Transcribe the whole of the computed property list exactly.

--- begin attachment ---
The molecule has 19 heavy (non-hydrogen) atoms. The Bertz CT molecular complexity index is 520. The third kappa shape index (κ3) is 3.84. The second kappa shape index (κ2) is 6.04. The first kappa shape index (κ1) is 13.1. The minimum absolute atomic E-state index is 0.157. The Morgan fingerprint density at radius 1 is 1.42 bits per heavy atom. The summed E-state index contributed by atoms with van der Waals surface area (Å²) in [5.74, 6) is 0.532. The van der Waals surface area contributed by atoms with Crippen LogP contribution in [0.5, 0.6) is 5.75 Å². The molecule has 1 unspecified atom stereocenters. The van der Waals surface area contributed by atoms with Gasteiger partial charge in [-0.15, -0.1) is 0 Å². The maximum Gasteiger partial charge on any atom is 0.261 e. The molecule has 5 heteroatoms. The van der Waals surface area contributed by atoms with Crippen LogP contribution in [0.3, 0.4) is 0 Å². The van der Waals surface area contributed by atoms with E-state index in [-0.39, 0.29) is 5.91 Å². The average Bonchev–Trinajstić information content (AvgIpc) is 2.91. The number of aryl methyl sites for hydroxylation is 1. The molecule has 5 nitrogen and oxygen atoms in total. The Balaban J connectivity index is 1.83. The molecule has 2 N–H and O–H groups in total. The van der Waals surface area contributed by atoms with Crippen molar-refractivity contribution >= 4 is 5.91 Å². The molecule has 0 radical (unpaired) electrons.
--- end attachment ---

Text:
The molecule has 19 heavy (non-hydrogen) atoms. The Bertz CT molecular complexity index is 520. The third kappa shape index (κ3) is 3.84. The second kappa shape index (κ2) is 6.04. The first kappa shape index (κ1) is 13.1. The minimum absolute atomic E-state index is 0.157. The Morgan fingerprint density at radius 1 is 1.42 bits per heavy atom. The summed E-state index contributed by atoms with van der Waals surface area (Å²) in [5.74, 6) is 0.532. The van der Waals surface area contributed by atoms with Crippen LogP contribution in [0.5, 0.6) is 5.75 Å². The molecule has 1 unspecified atom stereocenters. The van der Waals surface area contributed by atoms with Gasteiger partial charge in [-0.15, -0.1) is 0 Å². The maximum Gasteiger partial charge on any atom is 0.261 e. The molecule has 5 heteroatoms. The van der Waals surface area contributed by atoms with Crippen LogP contribution in [0.3, 0.4) is 0 Å². The van der Waals surface area contributed by atoms with E-state index in [-0.39, 0.29) is 5.91 Å². The average Bonchev–Trinajstić information content (AvgIpc) is 2.91. The number of aryl methyl sites for hydroxylation is 1. The molecule has 5 nitrogen and oxygen atoms in total. The Balaban J connectivity index is 1.83. The molecule has 2 N–H and O–H groups in total. The van der Waals surface area contributed by atoms with Crippen molar-refractivity contribution >= 4 is 5.91 Å². The molecule has 0 radical (unpaired) electrons.